Thursday, 15 January 2009

Potato Pancakes

Pancakes again! But I had about 2 cups of leftover mashed potatoes, and this is one of the things I do when I have leftover mashed potatoes. The resulting pancakes are moist, soft and potato-ey, but definitely pancakes and not pan-cooked cakes made of potatoes, if you follow me. Not at all like latkes, for example.

Still, they would be as good for brunch as for breakfast, or could be served alongside soup instead of bread. We had ours for breakfast, with applesauce, which is another classic accompaniment for potato pancakes. They are cooked with more oil than regular pancakes, and they take longer. I prefer not to serve any butter with them because of the oil. On the other hand, if you want to you could add a little chopped onion. Blanch it with the grated potato.

Makes 10 to 12 pancakes
1 hour - work, work, work

Potato Pancakes
1 large raw potato, grated
boiling water
2 cups leftover mashed potatoes
2 extra-large eggs
1 cup soft unbleached flour
1 tablespoon baking powder
1 teaspoon salt
1 to 2 cups buttermilk

cooking oil

Scrub and grate the raw potato, and put it in a colander. Pour boiling water over it until it is well soaked, then rinse it in cold water until you can handle it. Squeeze it as dry as you can, then put it in a mixing bowl. Add the leftover mashed potato, and beat in the eggs.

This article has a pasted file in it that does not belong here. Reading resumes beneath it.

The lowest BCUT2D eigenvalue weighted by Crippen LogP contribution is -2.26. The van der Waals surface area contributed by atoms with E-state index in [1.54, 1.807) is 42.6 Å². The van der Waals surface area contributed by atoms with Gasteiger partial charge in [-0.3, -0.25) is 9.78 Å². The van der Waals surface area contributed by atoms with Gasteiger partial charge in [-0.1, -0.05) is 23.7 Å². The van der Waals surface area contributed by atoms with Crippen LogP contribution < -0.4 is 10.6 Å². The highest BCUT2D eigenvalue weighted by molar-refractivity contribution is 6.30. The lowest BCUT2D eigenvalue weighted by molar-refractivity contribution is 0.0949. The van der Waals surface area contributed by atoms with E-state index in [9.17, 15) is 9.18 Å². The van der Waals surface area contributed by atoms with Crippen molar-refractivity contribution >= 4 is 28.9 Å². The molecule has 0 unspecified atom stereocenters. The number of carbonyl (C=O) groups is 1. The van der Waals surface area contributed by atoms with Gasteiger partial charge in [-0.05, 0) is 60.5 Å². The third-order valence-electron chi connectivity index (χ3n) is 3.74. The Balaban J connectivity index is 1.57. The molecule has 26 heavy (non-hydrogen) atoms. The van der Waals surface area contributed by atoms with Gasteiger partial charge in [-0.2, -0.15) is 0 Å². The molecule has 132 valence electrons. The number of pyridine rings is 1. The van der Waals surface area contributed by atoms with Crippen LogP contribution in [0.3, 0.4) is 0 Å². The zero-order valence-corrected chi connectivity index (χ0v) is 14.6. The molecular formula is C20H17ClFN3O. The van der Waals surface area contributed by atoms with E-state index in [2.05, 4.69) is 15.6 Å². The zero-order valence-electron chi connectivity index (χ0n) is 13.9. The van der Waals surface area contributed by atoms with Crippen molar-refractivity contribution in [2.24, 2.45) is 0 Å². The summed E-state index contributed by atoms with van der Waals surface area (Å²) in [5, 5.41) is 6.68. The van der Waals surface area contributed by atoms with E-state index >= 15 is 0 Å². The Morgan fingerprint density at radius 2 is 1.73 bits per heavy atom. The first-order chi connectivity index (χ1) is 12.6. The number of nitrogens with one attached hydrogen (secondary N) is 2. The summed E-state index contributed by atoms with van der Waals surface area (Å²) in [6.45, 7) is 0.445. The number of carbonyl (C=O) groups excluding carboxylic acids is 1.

Assuming cast iron skillets; put two on the stove to heat over medium to medium-low heat and turn the oven on low, with a couple of plates in it to catch the finished pancakes.

Mix the flour, baking powder and salt, and add them to the batter alternately with some buttermilk. The exact quantity of buttermilk will depend on how moist your potatoes were, both the leftover mashed and the grated raw. You want the typical pancake batter; thin enough to spread easily over the pan but not too runny.

Once they are mixed, try not to stir them again.

Put a bit of oil in each of the pans. There should be enough to generously cover the bottom of each pan. Use a 1/3 cup measure to scoop out the pancakes into the pans. Spread the batter out a bit, and cook until the tops of the pancakes look mostly dry and many bubbles have formed. Turn the pancakes over and finish cooking on the other side. As you remove cooked pancakes, add more oil if the pan looks dry before adding more batter.

I find I need to keep the heat a hair lower than for other pancakes, and they take a bit longer to cook. These probably didn't take an hour to make, but they did seem pretty slow.

Last year at this time I made Cinnamon Cocoa Applesauce Cake and Seven Minute Frosting.

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